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When Spain's proposed law on democratic memory was first debated in the Congress of Deputies, the pro-independence parties stated immediately that it was completely insufficient. So much so that if there are no changes, it would not even have the votes to pass into law. In this context, the groups of Catalonia's ERC, Junts, PDeCAT, and CUP, Euskadi's EH Bildu and Galicia's BNG have decided to join forces and register a whole battery of joint amendments. Specifically, five texts on which all six parties from around the state agree, ranging from the modification of the 1977 Amnesty Law to the transfer of ownership of buildings such as Barcelona's Via Laietana police station. And also: the withdrawal of the title of the king.

On this last point, the pro-independence groups propose "the abolition of the title of king and the privileges that derive from it, given that it was granted by an illegal regime." In this line, they add, "the prefecture of the state was institutionalized by Franco without submitting it to a referendum so that citizens could choose the form of their state."

With regard to the Amnesty Law of 1977, they propose that the legislation itself “must not prevent courts and tribunals from investigating, judging and imposing the penalties corresponding to those responsible for having committed the crime of genocide, crimes against humanity, war crimes and other serious human rights violations”. The parties argue that "without these changes, the impunity of the crimes of Francoism and crimes against humanity continue to be perpetuated" and they recall how families have had to go to other countries to try to obtain justice.


Another central point for the pro-independence parties is the return of ownership and the conversion into museum sites of "emblematic buildings and symbols of the anti-Francoist struggle". For this reason they propose the "restitution of the ownership of the police headquarters of Barcelona's Via Laietana to the Catalan government, as well as the Palau de la Cumbre to the city council of Donostia (San Sebastián)". These transfers would be accompanied by a "due endowment" for their transformation into places of democratic memory.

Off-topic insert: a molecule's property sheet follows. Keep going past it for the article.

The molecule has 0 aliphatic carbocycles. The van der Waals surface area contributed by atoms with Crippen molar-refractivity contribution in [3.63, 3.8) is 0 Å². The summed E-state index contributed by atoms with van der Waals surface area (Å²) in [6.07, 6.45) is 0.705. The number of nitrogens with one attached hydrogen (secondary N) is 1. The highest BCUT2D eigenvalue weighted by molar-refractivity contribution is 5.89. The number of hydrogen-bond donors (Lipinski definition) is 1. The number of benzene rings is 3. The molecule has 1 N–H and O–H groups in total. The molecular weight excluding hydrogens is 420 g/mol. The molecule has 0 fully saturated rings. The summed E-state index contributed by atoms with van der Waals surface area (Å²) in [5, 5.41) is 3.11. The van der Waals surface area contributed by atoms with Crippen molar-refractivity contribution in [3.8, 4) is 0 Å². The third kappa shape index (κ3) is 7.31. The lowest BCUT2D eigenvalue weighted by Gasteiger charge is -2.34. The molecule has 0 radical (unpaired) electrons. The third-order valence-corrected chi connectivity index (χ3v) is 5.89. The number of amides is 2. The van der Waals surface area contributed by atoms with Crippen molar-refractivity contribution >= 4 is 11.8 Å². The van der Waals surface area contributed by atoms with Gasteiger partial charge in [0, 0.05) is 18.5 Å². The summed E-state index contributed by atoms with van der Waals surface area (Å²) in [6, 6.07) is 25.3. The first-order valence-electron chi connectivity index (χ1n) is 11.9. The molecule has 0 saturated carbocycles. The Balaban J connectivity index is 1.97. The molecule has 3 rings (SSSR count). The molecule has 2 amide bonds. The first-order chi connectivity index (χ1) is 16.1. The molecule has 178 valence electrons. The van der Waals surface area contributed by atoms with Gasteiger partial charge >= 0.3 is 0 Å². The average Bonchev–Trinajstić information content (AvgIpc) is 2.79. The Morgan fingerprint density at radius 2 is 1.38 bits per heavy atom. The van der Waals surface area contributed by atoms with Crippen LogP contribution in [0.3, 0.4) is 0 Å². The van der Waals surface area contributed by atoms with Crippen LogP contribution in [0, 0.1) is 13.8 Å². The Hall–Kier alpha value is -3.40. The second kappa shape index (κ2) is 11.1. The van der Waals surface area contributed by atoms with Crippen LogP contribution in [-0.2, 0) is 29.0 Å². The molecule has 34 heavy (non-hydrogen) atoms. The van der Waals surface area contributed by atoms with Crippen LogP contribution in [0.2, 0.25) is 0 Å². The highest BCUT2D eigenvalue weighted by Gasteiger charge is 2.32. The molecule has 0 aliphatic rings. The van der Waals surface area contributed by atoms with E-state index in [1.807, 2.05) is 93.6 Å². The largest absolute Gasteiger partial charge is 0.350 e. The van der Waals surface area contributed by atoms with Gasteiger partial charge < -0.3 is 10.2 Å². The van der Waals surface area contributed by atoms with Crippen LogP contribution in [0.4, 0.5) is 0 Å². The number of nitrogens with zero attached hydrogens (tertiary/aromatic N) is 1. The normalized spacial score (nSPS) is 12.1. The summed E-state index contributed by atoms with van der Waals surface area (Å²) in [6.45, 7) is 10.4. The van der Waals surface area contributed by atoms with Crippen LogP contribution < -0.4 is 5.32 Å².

The pro-independence parties also demand "recognition of cultural and linguistic persecution" during the dictatorship. "During the Franco regime, attempts were made at homogenization of identities by prohibiting teaching in languages other than Spanish, as well as the publication and use of these languages in any situation," say the groups that have presented the amendments. That is why they consider that "the state must recognize and repair the damage caused to culture for political reasons during the regime."

Finally, the groups note how, during the 1936-39 civil war and the four decades of dictatorship that followed, the Franco regime confiscated property and property from cultural associations and other legal entities. In this sense they propose the establishment of a mechanism for the "recognition and reparation of the plunder to which these institutions were subjected."

An insufficient law

The Spanish government's bill for a new law on democratic memory, fourteen years after the first, passed its first reading in the Congress of Deputies a month ago. True, it managed to pass the initial debate on admitting the bill or rejecting it completely. But it is also the case that, for the moment, it does not have the parliamentary majority that the Spanish executive seeks. On the one hand, it does not have the support of right-wing and far-right sectors who are willing to blow it to pieces. But neither does it have the votes of the historical left-wing parties such as ERC, which, like the other pro-independence groups, denounced all the shortcomings and deficits of the project presented by minister Félix Bolaños.

The PSOE's response

This Monday there was a response from the Socialists to the pro-independence proposal to withdraw the king's title. In the same vein as always, the spokesperson for the executive, Felipe Sicilia, closed the door on it. "They know the PSOE's position, which we have expressed in Congress. Today we respect the constitutional pact, the parliamentary monarchy, the role of the figure of Felipe VI, and therefore right now, for us, this is not up for debate", Sicilia told a news conference. Nevertheless, he was convinced that they will have the numbers to pass the new law by reaching agreements with left-wing parties. He avoided taking any position on a possible transfer of the Via Laietana police station.